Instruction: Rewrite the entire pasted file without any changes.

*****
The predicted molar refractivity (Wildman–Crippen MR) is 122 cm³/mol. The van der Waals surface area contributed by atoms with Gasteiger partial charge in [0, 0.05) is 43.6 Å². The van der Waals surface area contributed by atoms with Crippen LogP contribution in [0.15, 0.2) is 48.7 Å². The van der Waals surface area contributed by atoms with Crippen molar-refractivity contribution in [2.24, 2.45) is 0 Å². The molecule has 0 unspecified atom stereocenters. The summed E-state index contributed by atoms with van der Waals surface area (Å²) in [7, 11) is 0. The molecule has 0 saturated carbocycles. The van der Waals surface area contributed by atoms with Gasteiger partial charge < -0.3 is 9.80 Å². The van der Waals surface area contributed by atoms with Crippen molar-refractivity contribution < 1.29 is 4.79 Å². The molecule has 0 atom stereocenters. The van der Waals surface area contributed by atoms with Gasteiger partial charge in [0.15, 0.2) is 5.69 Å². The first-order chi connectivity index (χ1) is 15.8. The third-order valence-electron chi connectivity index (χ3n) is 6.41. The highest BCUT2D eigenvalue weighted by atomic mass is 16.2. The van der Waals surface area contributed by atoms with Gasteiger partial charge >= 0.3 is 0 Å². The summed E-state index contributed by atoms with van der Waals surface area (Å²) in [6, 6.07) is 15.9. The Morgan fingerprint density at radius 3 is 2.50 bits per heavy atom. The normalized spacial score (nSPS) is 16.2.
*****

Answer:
The predicted molar refractivity (Wildman–Crippen MR) is 122 cm³/mol. The van der Waals surface area contributed by atoms with Gasteiger partial charge in [0, 0.05) is 43.6 Å². The van der Waals surface area contributed by atoms with Crippen LogP contribution in [0.15, 0.2) is 48.7 Å². The van der Waals surface area contributed by atoms with Crippen molar-refractivity contribution in [2.24, 2.45) is 0 Å². The molecule has 0 unspecified atom stereocenters. The summed E-state index contributed by atoms with van der Waals surface area (Å²) in [7, 11) is 0. The molecule has 0 saturated carbocycles. The van der Waals surface area contributed by atoms with Gasteiger partial charge < -0.3 is 9.80 Å². The van der Waals surface area contributed by atoms with Crippen molar-refractivity contribution < 1.29 is 4.79 Å². The molecule has 0 atom stereocenters. The van der Waals surface area contributed by atoms with Gasteiger partial charge in [0.15, 0.2) is 5.69 Å². The first-order chi connectivity index (χ1) is 15.8. The third-order valence-electron chi connectivity index (χ3n) is 6.41. The highest BCUT2D eigenvalue weighted by atomic mass is 16.2. The van der Waals surface area contributed by atoms with Gasteiger partial charge >= 0.3 is 0 Å². The summed E-state index contributed by atoms with van der Waals surface area (Å²) in [6, 6.07) is 15.9. The Morgan fingerprint density at radius 3 is 2.50 bits per heavy atom. The normalized spacial score (nSPS) is 16.2.